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August 04, 2005

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» Is the lady a tramp? from Seeing the Forest
I'm not sure what to make of emptywheel's article at The Last Hurrah, but it sure sounds like Judy Miller was perhaps a little too embedded with the leader of the unit she was reporting on when she wrote all... [Read More]

» Is the lady a tramp? from Seeing the Forest
I'm not sure what to make of emptywheel's article at The Last Hurrah, but it sure sounds like Judy Miller was perhaps a little too embedded with the leader of the unit she was reporting on when she wrote all... [Read More]

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Your first installment of the embed calls to mind two perhaps peripheral figures, one of whom definitely spent considerable time in Iraq, Amb. Wilson, the other, a civilian who might shrug at the perils and erratic zone behavior in which your thorough account describes Ms. Miller as engaging, William Perry. There was a Secy of Defense with forebearance. I wonder if either of those gentlemen knew her. She has years experience in the middle east.

Gone rogue, eh?

Impeding or impairing both the intelligence and military communities, in extralegal pursuit of political aims. Again. These people are way outside the normal scope of the discretion afforded to governmental actors.

Yup. Taking custody of Jamal Sultan al-Tikriti may itself fit into the objectives of the Americans. But having him interrogated first by people who are not at all trained to do so? That certainly qualifies as impeding the intelligence community.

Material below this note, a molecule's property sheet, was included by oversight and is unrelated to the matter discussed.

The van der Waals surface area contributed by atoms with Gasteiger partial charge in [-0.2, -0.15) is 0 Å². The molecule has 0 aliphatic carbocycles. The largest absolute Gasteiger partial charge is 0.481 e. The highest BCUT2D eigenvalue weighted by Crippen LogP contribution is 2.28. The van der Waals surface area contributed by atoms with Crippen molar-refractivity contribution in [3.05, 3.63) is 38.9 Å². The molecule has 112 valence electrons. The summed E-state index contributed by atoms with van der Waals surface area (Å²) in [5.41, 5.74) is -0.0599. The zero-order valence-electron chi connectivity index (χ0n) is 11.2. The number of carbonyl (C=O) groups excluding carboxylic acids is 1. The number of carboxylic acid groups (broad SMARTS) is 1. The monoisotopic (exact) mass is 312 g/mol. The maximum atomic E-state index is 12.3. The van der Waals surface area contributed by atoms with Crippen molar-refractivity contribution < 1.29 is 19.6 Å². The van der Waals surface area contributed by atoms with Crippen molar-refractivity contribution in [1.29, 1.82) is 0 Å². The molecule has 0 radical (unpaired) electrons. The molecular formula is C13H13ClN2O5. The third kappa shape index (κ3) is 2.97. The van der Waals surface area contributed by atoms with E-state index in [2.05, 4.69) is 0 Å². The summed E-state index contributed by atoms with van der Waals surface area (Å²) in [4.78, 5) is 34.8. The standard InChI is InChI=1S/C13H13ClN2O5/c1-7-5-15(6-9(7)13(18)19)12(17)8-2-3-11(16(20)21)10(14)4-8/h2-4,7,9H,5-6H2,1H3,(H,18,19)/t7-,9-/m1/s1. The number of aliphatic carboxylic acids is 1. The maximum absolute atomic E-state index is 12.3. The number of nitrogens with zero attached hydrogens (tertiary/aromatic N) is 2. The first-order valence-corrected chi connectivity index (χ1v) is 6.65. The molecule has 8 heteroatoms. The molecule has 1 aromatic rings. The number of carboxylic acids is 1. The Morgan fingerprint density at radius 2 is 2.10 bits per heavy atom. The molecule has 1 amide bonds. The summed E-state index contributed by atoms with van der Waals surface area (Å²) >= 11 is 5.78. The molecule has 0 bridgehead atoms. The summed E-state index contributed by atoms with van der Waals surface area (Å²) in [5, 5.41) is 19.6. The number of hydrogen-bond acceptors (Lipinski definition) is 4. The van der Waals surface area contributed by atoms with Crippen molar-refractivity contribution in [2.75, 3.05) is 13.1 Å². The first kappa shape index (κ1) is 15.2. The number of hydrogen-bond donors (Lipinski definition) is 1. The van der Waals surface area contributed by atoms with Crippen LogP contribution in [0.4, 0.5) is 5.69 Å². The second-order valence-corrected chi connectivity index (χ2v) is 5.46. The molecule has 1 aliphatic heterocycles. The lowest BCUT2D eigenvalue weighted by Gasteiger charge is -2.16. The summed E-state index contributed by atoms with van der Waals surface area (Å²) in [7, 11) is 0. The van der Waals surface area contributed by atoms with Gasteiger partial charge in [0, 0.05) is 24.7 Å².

Arbitrary and capricious. I just want that out there. That should become this scandal's "what did the president know, and when did he know it."

I'm not usually given over to tinfoilery. But given what we've learned so far in this affair - and what I expect you have in store for us in upcoming installments - I find it rather amazing that the Dubyanocchio regime didn't, as some conspiratorialists opined would occur, actually embed some WMDs in Iraq. Were they so sure they would find the real thing that they failed to opt for this as a back-up plan?

MB, that is pretty amazing, isn't it? Is it just too difficult to fake the forensics and keep it secret, maybe? I am surprised it didn't happen.

My theory? They didn't HAVE to plant WMDs, or at least they thought they didn't have to. Remember, we're an empire now. We create our own reality. We don't need "real" WMDs. We can just say we found them--or have Judy Miller do it for us. And that'll be enough. Because we're an empire, you know.

One more thing about intelligence. Remember that the CIA didn't give all the info on suspected sites to Blix, even though Tenet promised Congress (and Levin specifically) that they had. I've always assumed they didn't give them the sites because they didn't want the inspectors to go to them all and prove them all false. But perhaps they don't do so because they want to set up this fake search for WMDs?